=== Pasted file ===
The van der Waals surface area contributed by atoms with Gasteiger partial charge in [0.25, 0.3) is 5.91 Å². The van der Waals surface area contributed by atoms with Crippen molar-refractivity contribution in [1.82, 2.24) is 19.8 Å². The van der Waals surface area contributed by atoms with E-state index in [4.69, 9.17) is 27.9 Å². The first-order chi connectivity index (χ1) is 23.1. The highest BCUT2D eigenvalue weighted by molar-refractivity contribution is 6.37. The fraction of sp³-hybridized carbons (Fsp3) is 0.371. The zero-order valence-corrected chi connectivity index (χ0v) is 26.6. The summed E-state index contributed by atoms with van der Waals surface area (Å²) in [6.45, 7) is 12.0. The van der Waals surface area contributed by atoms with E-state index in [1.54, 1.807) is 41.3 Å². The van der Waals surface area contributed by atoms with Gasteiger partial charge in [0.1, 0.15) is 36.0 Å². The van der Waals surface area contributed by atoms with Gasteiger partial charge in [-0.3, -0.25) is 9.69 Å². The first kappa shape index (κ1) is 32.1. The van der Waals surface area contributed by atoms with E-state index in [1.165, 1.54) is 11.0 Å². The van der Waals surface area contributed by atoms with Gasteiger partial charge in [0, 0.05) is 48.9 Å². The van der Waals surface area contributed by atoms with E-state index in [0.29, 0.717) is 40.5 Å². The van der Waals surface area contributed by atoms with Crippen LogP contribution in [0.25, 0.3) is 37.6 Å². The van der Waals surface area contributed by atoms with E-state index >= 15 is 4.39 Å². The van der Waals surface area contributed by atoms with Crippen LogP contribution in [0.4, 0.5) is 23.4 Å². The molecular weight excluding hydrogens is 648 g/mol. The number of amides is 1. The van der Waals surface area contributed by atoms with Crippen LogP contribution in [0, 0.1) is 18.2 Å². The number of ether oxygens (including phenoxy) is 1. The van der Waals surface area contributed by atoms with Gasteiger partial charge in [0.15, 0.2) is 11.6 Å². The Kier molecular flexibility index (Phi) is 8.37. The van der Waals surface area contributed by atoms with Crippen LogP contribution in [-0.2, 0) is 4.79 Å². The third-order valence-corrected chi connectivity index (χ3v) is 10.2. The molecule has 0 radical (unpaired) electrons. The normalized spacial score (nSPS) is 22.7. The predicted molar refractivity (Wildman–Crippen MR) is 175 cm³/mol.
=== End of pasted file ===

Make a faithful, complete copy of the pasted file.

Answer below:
The van der Waals surface area contributed by atoms with Gasteiger partial charge in [0.25, 0.3) is 5.91 Å². The van der Waals surface area contributed by atoms with Crippen molar-refractivity contribution in [1.82, 2.24) is 19.8 Å². The van der Waals surface area contributed by atoms with E-state index in [4.69, 9.17) is 27.9 Å². The first-order chi connectivity index (χ1) is 23.1. The highest BCUT2D eigenvalue weighted by molar-refractivity contribution is 6.37. The fraction of sp³-hybridized carbons (Fsp3) is 0.371. The zero-order valence-corrected chi connectivity index (χ0v) is 26.6. The summed E-state index contributed by atoms with van der Waals surface area (Å²) in [6.45, 7) is 12.0. The van der Waals surface area contributed by atoms with E-state index in [1.54, 1.807) is 41.3 Å². The van der Waals surface area contributed by atoms with Gasteiger partial charge in [0.1, 0.15) is 36.0 Å². The van der Waals surface area contributed by atoms with Gasteiger partial charge in [-0.3, -0.25) is 9.69 Å². The first kappa shape index (κ1) is 32.1. The van der Waals surface area contributed by atoms with E-state index in [1.165, 1.54) is 11.0 Å². The van der Waals surface area contributed by atoms with Gasteiger partial charge in [0, 0.05) is 48.9 Å². The van der Waals surface area contributed by atoms with E-state index in [0.29, 0.717) is 40.5 Å². The van der Waals surface area contributed by atoms with Crippen LogP contribution in [0.25, 0.3) is 37.6 Å². The van der Waals surface area contributed by atoms with E-state index >= 15 is 4.39 Å². The van der Waals surface area contributed by atoms with Crippen LogP contribution in [0.4, 0.5) is 23.4 Å². The molecular weight excluding hydrogens is 648 g/mol. The number of amides is 1. The van der Waals surface area contributed by atoms with Crippen LogP contribution in [0, 0.1) is 18.2 Å². The number of ether oxygens (including phenoxy) is 1. The van der Waals surface area contributed by atoms with Gasteiger partial charge in [0.15, 0.2) is 11.6 Å². The Kier molecular flexibility index (Phi) is 8.37. The van der Waals surface area contributed by atoms with Crippen LogP contribution in [-0.2, 0) is 4.79 Å². The third-order valence-corrected chi connectivity index (χ3v) is 10.2. The molecule has 0 radical (unpaired) electrons. The normalized spacial score (nSPS) is 22.7. The predicted molar refractivity (Wildman–Crippen MR) is 175 cm³/mol.